Padmore House located within a mile of Osborne House and situated off Beatrice Avenue, Whippingham, has a long history. Set in 15 acres of land facing over fields to the Medina Estuary.
Paddemore c.1247; Paddemour 1342; Padmore 1442. Marshy ground frequented by toads OE. padde + mor1
The history commences before 1640 to which we currently have no record, however in 1640 the house was sold to William Turgis, a merchant from London by the then owner Robert Baker. In 1673 the property again exchanged hands this time passing to Rev. Benedict Ball. In 1742 Mr Blachford of Osborne was in tenancy, followed by Dr. Benjamin Cook, a surgeon at Newport in 1762. In 1780 William Cheek rented the house and ten years late William Joliffe rented both Great and Little Padmore.
From 1841 Revd. James Jolliffe, who was Queen Victoria's Chaplin on the Island, lived there with his three daughters, Frances, Mary and Emily until 1914.
In 1914 the estate was sold to Samuel Saunders, aviation pioneer, whose company Saunders Roe had factories in East and West Cowes. He sold a parcel of land to his company S.E. Saunders Ltd for £2000, which was referred to as the Folly Works. His boatbuilding firm also became interested in aviation, and already had a reputation for building fast hydroplane motorboats. The company developed and patented a method of laminating wooden boat hulls to keep them waterproof. The innovation proved useful for producing watertight flying boat hulls. One of the first designs was the 'Bat Boat'. An Air-Sea Hybrid built in partnership with Sopwith Aviation Co Ltd.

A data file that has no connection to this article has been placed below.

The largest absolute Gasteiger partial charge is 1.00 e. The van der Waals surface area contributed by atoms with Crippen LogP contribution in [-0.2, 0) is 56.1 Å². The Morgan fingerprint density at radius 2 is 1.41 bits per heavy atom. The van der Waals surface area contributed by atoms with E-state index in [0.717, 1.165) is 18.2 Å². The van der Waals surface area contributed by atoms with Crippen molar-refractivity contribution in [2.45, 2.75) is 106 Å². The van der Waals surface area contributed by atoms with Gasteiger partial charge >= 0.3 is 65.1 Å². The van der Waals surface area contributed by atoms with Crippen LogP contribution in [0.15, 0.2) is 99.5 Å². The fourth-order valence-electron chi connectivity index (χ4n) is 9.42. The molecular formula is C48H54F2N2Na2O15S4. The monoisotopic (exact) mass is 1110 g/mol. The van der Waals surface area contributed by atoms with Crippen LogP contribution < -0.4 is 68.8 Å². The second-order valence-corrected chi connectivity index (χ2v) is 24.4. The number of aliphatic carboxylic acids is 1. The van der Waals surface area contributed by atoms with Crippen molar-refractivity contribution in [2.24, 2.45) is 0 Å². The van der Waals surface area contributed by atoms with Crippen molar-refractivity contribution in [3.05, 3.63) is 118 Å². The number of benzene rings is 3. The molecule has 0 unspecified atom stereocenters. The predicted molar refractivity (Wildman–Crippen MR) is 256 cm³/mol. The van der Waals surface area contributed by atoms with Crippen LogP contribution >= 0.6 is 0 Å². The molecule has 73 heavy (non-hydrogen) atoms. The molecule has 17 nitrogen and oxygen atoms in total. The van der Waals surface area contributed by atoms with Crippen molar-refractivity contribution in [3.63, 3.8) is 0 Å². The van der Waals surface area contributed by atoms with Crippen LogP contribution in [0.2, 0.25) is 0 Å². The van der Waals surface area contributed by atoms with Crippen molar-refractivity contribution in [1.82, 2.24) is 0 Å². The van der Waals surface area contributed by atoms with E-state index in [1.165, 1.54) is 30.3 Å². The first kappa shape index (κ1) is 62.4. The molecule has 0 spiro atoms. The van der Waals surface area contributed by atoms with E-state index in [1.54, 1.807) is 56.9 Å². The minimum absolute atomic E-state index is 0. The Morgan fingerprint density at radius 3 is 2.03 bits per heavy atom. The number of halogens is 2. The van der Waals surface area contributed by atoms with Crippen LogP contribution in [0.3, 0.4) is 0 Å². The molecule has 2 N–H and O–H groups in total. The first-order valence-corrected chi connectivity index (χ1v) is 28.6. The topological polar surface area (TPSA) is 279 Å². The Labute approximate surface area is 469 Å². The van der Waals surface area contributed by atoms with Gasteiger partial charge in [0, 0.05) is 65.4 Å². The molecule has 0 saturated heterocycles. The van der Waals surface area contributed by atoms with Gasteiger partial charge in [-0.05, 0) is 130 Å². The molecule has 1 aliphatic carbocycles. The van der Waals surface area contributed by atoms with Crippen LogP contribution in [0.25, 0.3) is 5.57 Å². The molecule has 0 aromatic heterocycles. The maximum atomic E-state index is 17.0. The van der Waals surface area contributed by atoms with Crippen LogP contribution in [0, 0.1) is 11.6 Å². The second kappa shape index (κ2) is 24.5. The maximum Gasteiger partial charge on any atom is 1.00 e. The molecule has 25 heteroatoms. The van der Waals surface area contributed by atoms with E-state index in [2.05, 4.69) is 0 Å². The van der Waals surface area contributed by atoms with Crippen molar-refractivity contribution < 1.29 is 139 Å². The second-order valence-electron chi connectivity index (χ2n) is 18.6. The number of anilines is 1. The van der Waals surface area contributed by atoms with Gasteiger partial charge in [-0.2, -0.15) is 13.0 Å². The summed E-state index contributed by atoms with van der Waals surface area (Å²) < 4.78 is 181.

In 1920 he moved into Padmore with his wife Kate and son Hubert. In 1929 Sam Saunders retired and spent his time planting the 800 tree orchard and constructing a rose garden with a central circular pond and fountain (originally fed from the huge water tank at the top of the tower) is unique. He also built the community centre and installed electricity to Whippingham Church. In 1933 Samuel Saunders died and is buried at St Mildred's Church, Whippingham.
1935 Hubert Saunders sold Padmore. The Ball family moved in. A Mrs Barclay lived at the house in WW2.
1974 Mr Bainbridge sold the house and it was turned into a hotel: Padmore House Country Hotel, the house came to have some repute during the 1970s/1980s and was said to be Ted Heath's favourite restaurant on the Island. The Hotel changed hands 3 times up to its closure in 1995. From 1995 to 1997 the house was used, as an antiques showroom but remained uninhabited until November 2005, when it again changed hands. It is now reverted back to a private family home, lovingly restored.
Source: 1. A D Mills, Place Names of the Isle of Wight, Paul Watkins 1996; Kokeritz.This page was last edited on: 4th March, 2015 06:16:57